A real life example that came up last year from our own lives – Kai’s passport needed updating. He last got one when he was 5 – they run out after 5 years. When we got the application form, it said he needed to sign it himself, or else we needed to get a doctors letter saying he was ‘incapable’ of signing.

So. We didn’t want to go down the road of the doctor letter. But…working on a signature was potentially going to be a big deal. After asking on Always Learning and getting some great ideas from Joyce, Sandra and others, we came up with a game plan for a signature based on his 3 initials.

He practised for a day or two, until he could mostly replicate it, and signed his passport application. We took it in to the Post Office. He had to sign again – in front of the Post Office guy – because some of his signature was out of the lines!


He used that same signature to open a bank account in his own name earlier this year. He says he can’t remember how to sign it now….but if he needs to, he’ll practice again.

So. We already know there are going to be instances when Kai needs to write, himself. Right now, they are very, very few and far between. In his 11 years, it’s only come up as a necessity twice, and we managed!

When and how will they learn to hand-write?

In the post that started all this – the Mom was looking for reassurance that her kid would eventually learn to write, the way he’d learnt to read. She wanted us to tell stories of how our kids had eventually come to writing.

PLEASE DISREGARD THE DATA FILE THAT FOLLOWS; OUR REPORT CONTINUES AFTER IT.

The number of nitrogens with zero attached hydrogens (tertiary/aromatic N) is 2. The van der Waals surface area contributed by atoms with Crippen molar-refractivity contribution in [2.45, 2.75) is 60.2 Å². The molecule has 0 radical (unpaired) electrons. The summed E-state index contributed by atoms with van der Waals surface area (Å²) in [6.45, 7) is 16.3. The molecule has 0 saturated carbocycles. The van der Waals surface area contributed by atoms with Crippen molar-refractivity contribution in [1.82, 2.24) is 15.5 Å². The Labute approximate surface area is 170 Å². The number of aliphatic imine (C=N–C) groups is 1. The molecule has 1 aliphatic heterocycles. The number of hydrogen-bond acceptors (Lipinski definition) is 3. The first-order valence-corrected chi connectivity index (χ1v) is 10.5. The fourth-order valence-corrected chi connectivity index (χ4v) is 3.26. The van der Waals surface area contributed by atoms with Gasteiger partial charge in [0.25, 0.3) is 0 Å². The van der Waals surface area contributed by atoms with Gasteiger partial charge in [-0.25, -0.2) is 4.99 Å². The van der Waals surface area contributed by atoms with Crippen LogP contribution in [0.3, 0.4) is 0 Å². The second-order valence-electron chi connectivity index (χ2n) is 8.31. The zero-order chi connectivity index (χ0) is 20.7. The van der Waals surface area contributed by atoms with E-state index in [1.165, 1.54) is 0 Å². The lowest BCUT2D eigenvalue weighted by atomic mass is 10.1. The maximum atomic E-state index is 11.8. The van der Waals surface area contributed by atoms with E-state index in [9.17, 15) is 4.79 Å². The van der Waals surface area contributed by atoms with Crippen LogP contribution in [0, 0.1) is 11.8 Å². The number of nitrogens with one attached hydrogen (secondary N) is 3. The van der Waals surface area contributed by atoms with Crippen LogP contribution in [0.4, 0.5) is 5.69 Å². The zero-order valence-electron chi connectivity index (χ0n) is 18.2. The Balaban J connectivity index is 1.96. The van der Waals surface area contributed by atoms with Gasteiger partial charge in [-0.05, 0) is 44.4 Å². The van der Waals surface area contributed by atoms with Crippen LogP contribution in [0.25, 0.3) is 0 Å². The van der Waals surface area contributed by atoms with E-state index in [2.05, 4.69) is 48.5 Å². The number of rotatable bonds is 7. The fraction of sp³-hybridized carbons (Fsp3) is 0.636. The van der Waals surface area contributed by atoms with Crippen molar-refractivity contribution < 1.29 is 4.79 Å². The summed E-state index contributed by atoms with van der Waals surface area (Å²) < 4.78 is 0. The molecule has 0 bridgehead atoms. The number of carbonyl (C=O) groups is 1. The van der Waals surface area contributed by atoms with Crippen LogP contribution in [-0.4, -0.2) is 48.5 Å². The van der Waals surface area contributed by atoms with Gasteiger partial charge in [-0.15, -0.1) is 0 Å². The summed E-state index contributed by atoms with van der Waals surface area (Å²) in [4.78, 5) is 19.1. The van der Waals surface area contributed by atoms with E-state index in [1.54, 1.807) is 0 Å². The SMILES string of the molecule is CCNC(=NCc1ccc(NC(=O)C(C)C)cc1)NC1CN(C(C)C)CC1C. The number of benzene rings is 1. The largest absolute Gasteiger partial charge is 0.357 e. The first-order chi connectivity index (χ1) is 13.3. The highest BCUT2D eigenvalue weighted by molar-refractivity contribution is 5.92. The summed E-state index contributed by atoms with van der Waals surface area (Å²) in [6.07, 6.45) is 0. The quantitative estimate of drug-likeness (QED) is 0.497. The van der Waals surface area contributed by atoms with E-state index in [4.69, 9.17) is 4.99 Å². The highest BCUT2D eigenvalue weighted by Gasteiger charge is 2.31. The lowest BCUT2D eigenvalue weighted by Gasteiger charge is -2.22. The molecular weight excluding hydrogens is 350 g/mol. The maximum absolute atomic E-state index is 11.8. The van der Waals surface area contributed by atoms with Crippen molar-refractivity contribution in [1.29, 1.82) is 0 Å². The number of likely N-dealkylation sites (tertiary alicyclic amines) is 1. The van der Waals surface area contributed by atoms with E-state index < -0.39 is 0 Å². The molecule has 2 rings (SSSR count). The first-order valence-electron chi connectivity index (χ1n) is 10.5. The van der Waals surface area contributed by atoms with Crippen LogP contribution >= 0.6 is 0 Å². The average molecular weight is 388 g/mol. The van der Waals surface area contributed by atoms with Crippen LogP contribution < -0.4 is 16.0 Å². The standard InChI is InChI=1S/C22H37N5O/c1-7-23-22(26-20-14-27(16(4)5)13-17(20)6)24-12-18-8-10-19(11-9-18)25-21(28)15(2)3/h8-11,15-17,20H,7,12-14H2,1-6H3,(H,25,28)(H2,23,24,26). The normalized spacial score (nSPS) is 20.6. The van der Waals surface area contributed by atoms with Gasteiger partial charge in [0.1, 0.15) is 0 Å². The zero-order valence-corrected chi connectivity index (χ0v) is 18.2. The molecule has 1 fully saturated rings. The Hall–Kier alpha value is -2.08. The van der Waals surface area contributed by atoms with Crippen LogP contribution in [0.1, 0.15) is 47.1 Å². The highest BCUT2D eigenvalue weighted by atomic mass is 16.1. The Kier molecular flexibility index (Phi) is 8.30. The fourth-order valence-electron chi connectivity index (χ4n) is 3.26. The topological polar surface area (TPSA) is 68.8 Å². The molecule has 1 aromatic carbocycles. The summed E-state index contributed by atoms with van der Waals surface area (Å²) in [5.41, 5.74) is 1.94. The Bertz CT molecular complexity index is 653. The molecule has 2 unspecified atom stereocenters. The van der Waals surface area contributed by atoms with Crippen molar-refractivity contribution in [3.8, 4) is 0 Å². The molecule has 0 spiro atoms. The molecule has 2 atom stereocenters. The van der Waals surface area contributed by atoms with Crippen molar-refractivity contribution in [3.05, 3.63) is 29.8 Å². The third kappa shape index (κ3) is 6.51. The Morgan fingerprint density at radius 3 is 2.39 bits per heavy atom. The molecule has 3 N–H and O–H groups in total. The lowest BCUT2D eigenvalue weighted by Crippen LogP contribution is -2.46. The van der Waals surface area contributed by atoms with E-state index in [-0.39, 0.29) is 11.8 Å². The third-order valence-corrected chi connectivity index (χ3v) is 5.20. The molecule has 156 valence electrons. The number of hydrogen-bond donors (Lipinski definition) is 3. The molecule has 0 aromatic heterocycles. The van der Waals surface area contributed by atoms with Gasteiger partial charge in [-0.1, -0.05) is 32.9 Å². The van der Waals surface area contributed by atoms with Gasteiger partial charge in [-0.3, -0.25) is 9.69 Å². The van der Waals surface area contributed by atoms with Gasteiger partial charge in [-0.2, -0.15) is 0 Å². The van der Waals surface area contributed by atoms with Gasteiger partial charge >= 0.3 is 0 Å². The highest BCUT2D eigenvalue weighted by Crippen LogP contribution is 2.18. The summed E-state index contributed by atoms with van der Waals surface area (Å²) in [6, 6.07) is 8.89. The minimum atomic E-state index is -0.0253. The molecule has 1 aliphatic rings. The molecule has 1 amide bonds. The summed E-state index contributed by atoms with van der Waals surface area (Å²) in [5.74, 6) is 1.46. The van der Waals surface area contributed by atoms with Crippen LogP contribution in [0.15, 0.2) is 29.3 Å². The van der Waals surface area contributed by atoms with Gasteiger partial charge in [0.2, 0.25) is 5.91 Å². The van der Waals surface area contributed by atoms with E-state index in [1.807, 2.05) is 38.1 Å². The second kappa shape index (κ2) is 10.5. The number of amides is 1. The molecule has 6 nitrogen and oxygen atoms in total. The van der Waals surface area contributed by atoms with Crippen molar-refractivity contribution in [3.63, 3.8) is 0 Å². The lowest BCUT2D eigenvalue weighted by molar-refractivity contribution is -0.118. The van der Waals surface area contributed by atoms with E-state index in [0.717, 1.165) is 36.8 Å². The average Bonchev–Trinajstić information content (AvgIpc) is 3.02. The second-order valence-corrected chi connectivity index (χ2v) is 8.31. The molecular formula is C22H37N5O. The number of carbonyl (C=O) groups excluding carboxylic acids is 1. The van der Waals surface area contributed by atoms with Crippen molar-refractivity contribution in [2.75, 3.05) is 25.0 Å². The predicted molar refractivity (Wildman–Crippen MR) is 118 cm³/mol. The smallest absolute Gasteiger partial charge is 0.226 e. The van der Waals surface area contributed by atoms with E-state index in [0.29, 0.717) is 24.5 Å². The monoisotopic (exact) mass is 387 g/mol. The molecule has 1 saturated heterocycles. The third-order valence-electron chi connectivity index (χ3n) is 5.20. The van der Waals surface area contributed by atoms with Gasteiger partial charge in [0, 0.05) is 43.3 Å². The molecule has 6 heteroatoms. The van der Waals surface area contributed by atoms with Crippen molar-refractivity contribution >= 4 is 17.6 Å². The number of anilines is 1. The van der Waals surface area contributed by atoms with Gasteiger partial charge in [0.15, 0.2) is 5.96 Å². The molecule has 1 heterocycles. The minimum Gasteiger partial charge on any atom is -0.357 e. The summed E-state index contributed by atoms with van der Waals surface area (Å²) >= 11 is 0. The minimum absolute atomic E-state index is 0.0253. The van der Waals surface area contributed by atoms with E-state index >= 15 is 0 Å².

Many people (myself included) couldn’t reassure her in that way. Some people with grown children also reported that their adult kids don’t really like writing, and find it hard. Honestly, i’m fairly sure we all know adults who went to school who are like that!

She said (in reference to when he’d pick up and/or need hand-writing) ‘I never considered ‘Never’ as an option’.

I get it. That is scary to contemplate! Especially when you went to school when we did and hand-writing was a big deal. I needed to deschool big-time around writing..and (shame, shame!) there have been times in the past where I tried to get Kai to write – cards, notes, shopping lists…

But I think, in reality, ‘never’ is NOT really a valid option. There will be times our kids, as they get older, WILL need to write for something or another. And they’ll manage. It won’t be fun. It won’t be easy. It won’t be neat. But they’ll do it.

And for some of them, for whatever reason, they WILL find a reason to improve. Maybe for a job, maybe for fun (calligraphy, etc), maybe just because they want to. And if they do, it’ll be fast. It won’t take 12 years of schooling and forced writing.

I currently tutor high school science (long-story – I know, I’ve been away a while!).

Here are some writing samples from my tutor kids – the top one is a 13 year old, the bottom two are 16 year olds.

No automatic alt text available.


These are kids that have been in the system of forced hand-writing for years. And I have absolutely no doubt that if Kai wanted to improve his hand-writing, in whatever way worked best for him, he could be at their level in days. Not weeks, certainly not years. He’d catch up – and fast! (and, of course, just think what your local GP’s handwriting looks like!)

What the research says

I honestly can’t find a lot of research on why hand-writing is or isn’t important. The Mom in the discussion cited an article that said they found college students retained more information from lectures if they hand-wrote notes, instead of typed them.

Firstly, even if that is true, it doesn’t apply to my 11 year old (nor hers!)…